While there are low cost, budget airlines all across the world, this model has seen huge success in Asia and Europe. The magnitude of cost cutting is very significant to the customer because often the cost of a flight on a budget airline will be half or even a third of what you would pay on a regular major airline carrier. So how do low-cost or budget airlines provide cheap fares?
The low-cost principle, relies on the initial cost of the aircraft, efficient connections, avoiding luxuries, cutting down on personnel, using “minor” airports and automating their ticketing and boarding procedures. This way budget airlines can have larger profit margins and stay in business longer than major airline carriers.
Budget airlines look for times when aircraft can be purchased for cheaper rates, and place massive orders for only one type of model of aircraft, such as a Boeing 737 family or Airbus A320 family. Purchasing in bulk ensures them unbelievably low prices and it is important because the newest aircraft are the most fuel efficient. This saves a large amount in fuel costs, and the higher efficiency offsets the initial purchase price given a certain amount of time. Most budget airlines have newer and younger fleets.
Another advantage of having only one type of plane is that pilots, crew, flight attendants, mechanics and ground staff are trained on one type of aircraft. This saves enormous amounts of time and money for the airline. The airlines also avoid any type of luxury to keep costs down. For example, seats will not recline because reclining seats cost more and also flight attendants do not have to clean the pockets behind seats between flights.
Budget airlines lack any onboard entertainment systems, this saves the airlines millions of dollars in retrofitting the hundreds of aircraft with these systems and buying rights to screen media content.
Flight attendants on budget airlines are usually at the beginning of their careers and are usually paid less than the full-service airlines. They receive little training in terms of hospitality but have the required mandatory safety training. They will serve multiple roles as well, while some attendants work as ground staff checking tickets, others will clean the aircraft. The airline, therefore, will eliminate positions they normally pay for. Food and drinks on budget airlines are often charged and this provides an excellent way to make money. Many budget airlines also sell duty-free items, some go as far as selling lottery tickets (Ryan Air) and SIM cards (AirAsia).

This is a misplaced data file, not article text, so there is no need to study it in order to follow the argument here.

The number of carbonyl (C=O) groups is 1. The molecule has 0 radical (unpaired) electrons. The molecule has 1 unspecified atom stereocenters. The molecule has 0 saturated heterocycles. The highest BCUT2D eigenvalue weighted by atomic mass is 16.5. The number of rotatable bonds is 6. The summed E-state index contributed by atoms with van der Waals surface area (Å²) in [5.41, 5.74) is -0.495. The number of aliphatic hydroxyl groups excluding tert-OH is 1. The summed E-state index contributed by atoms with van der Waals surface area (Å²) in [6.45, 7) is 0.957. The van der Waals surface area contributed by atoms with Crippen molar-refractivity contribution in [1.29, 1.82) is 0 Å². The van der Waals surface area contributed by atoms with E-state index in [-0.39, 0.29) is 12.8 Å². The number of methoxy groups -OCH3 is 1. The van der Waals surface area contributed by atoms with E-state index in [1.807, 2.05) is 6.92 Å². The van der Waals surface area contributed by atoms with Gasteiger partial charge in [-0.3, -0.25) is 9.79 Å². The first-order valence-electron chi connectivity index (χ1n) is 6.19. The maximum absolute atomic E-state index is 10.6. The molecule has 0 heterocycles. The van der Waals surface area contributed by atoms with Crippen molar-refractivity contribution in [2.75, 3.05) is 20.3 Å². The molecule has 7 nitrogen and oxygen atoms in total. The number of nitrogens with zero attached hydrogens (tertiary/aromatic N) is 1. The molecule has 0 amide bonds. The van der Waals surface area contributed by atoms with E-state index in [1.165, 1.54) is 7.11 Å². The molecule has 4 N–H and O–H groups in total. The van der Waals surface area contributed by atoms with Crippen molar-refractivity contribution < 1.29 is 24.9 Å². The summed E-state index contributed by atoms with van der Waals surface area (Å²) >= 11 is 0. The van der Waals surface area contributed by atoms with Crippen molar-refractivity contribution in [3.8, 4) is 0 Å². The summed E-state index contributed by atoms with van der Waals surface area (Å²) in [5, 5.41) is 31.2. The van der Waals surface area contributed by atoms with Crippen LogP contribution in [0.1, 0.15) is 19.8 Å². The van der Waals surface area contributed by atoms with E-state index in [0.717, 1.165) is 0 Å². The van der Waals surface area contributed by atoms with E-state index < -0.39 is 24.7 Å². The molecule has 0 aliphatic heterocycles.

Landing and taking off at a major airport hub works out to be very expensive for airlines because of the charges that airports impose for this service. So, budget airlines choose a closer airport that is a drivable distance from the city center to operate from. Not only are the landing fees lower, their slots are not regulated and the chances of delays are greatly reduced. Smaller airports outside main cities are often used by only one or a few budget airlines, which mean the carriers have massive negotiating power. They may go as far as rebranding it and will ask for lower landing and takeoff fees. If the budget airline cannot find a viable, cheap airport, they can fly to a major airport at less busy times for lower fees.
The planes of such airlines are always flying, with only about 35 minutes between one flight and the next. In one day, the same aircraft will fly to multiple destinations. This also means that passengers are not paying for the idle time the aircraft spends on the ground and the airline is always making money. By having a First Come First Serve basis for seat reservation, passengers are likely to show up early at the gates.
Budget airlines also operate on a point to point model in terms of the source to destination. While major airline carriers have a hub that they operate from, taking a flight with them means you usually have to connect through that major hub. Connecting flights are usually not encouraged by budget airlines because of the costs involved in transferring luggage. A more complicated ticketing system would also have to be produced which adds costs. Because, if the passenger is delayed on the first flight, the airline will have to pay for the connecting flight that they missed or put them up in hotels till they can take another flight.
The ticketing system on budget airlines is mostly automated and so is the check in process. Again this cuts down on personnel costs. They won’t use jetways for their boarding process because it is expensive, and instead will have the passengers use the stairs after walking across the tarmac or by taking a bus to the plane.
In the end, this means that budget airlines will have extremely large profit margins compared to major airlines. Budget airlines business models works, because they are so large and flexible. They have hundreds of planes, hundreds of destinations, thousands of employees and massive negotiation power that allows them to win the competition.